The Pew Fellowships in the Arts, a program funded by the Pew Charitable Trust has awarded 12 fellowships to individual artists, each of whom will receive a grant of $50,000.
The awards are given to artists in a dozen disciplines, which rotate on a four-year cycle. The 1999 grants were awarded in the fields of Choreography, Craft Arts, and Music Composition.
Performing artists receiving Pew fellowships this year include choreographer Eric Schoefer, the co-founder and artistic director of the Philadelphia Fringe Festival and founder of SCRAP Performance Group, who has also created and performed work at the Edinburgh Fringe Festival.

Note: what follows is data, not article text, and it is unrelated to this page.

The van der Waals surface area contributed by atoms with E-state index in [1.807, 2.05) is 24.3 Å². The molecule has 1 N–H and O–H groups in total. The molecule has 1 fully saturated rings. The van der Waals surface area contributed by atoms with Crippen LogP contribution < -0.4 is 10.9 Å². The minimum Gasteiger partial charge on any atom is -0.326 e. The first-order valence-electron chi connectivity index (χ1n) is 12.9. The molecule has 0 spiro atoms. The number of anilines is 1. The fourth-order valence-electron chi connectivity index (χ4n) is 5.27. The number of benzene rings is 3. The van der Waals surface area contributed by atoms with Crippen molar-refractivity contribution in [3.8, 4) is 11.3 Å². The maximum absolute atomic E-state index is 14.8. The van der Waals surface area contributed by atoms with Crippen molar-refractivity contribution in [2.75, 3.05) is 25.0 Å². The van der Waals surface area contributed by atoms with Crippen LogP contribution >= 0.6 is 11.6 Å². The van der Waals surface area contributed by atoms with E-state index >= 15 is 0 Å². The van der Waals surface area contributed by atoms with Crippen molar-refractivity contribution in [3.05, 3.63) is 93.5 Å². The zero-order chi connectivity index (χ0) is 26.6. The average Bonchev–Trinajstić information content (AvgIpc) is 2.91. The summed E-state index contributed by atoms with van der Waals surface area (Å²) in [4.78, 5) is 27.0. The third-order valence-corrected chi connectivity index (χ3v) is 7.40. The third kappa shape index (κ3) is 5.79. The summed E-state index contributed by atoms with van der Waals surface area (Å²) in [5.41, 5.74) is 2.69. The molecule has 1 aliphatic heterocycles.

Benjamin Schachter, a jazz composer and saxophone player, also received a grant, as did composers Carol Antrom, Jennifer Higdon, Robert Maggio, and Mogauwane Mahloele.
The grants offer financial support directly to the artists, enabling them to dedicate themselves solely to the creative process for up to two years. Fellowships are awarded on a competitive basis, and selections are made through a two-step peer review process. Established in 1991, the Pew fellowships are administered by the University of the Arts in Philadelphia. These grants are restricted to artists over the age of 25 who have been residents of Philadelphia, Montgomery, Chester, Delaware, or Bucks County for at least two consecutive years prior to application.
Disciplines eligible for the 2000 round of grants are Folk and Traditional Arts, Painting, and Scriptworks. Applications and guidelines will be available in September.